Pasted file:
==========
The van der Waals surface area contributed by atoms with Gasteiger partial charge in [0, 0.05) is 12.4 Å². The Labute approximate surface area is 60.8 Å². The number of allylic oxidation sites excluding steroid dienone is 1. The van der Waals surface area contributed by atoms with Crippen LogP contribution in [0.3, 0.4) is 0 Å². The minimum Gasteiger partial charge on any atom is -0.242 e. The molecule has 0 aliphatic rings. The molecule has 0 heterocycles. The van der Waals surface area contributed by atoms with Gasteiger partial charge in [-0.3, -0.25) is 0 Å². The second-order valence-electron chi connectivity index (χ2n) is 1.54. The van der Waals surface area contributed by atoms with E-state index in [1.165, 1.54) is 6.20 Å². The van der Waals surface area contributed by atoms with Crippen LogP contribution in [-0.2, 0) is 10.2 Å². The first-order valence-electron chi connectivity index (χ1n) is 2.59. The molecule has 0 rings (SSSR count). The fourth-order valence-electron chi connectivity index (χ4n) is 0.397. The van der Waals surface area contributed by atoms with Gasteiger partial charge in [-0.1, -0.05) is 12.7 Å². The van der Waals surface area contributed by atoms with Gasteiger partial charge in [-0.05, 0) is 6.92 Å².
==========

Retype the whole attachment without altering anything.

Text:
The van der Waals surface area contributed by atoms with Gasteiger partial charge in [0, 0.05) is 12.4 Å². The Labute approximate surface area is 60.8 Å². The number of allylic oxidation sites excluding steroid dienone is 1. The van der Waals surface area contributed by atoms with Crippen LogP contribution in [0.3, 0.4) is 0 Å². The minimum Gasteiger partial charge on any atom is -0.242 e. The molecule has 0 aliphatic rings. The molecule has 0 heterocycles. The van der Waals surface area contributed by atoms with Gasteiger partial charge in [-0.3, -0.25) is 0 Å². The second-order valence-electron chi connectivity index (χ2n) is 1.54. The van der Waals surface area contributed by atoms with E-state index in [1.165, 1.54) is 6.20 Å². The van der Waals surface area contributed by atoms with Crippen LogP contribution in [-0.2, 0) is 10.2 Å². The first-order valence-electron chi connectivity index (χ1n) is 2.59. The molecule has 0 rings (SSSR count). The fourth-order valence-electron chi connectivity index (χ4n) is 0.397. The van der Waals surface area contributed by atoms with Gasteiger partial charge in [-0.1, -0.05) is 12.7 Å². The van der Waals surface area contributed by atoms with Gasteiger partial charge in [-0.05, 0) is 6.92 Å².